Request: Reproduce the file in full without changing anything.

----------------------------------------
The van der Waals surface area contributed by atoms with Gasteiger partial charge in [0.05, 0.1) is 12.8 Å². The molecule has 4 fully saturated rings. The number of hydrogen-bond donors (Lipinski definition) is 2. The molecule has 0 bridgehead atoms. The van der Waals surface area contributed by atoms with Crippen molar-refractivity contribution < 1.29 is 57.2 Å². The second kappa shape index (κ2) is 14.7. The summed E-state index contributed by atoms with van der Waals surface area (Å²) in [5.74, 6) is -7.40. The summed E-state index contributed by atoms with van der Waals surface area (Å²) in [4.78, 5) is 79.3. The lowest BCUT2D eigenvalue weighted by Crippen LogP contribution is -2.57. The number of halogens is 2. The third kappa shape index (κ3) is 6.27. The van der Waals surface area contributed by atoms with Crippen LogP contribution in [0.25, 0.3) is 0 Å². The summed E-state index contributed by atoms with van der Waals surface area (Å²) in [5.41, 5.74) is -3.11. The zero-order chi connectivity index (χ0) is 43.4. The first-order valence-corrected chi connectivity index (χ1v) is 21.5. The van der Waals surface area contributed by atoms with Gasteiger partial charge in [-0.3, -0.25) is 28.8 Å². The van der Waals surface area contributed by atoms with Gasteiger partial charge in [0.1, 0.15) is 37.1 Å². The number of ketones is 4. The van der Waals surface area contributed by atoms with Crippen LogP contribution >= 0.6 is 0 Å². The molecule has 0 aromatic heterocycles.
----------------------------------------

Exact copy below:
The van der Waals surface area contributed by atoms with Gasteiger partial charge in [0.05, 0.1) is 12.8 Å². The molecule has 4 fully saturated rings. The number of hydrogen-bond donors (Lipinski definition) is 2. The molecule has 0 bridgehead atoms. The van der Waals surface area contributed by atoms with Crippen molar-refractivity contribution < 1.29 is 57.2 Å². The second kappa shape index (κ2) is 14.7. The summed E-state index contributed by atoms with van der Waals surface area (Å²) in [5.74, 6) is -7.40. The summed E-state index contributed by atoms with van der Waals surface area (Å²) in [4.78, 5) is 79.3. The lowest BCUT2D eigenvalue weighted by Crippen LogP contribution is -2.57. The number of halogens is 2. The third kappa shape index (κ3) is 6.27. The van der Waals surface area contributed by atoms with Crippen LogP contribution in [0.25, 0.3) is 0 Å². The summed E-state index contributed by atoms with van der Waals surface area (Å²) in [5.41, 5.74) is -3.11. The zero-order chi connectivity index (χ0) is 43.4. The first-order valence-corrected chi connectivity index (χ1v) is 21.5. The van der Waals surface area contributed by atoms with Gasteiger partial charge in [-0.3, -0.25) is 28.8 Å². The van der Waals surface area contributed by atoms with Gasteiger partial charge in [0.1, 0.15) is 37.1 Å². The number of ketones is 4. The van der Waals surface area contributed by atoms with Crippen LogP contribution >= 0.6 is 0 Å². The molecule has 0 aromatic heterocycles.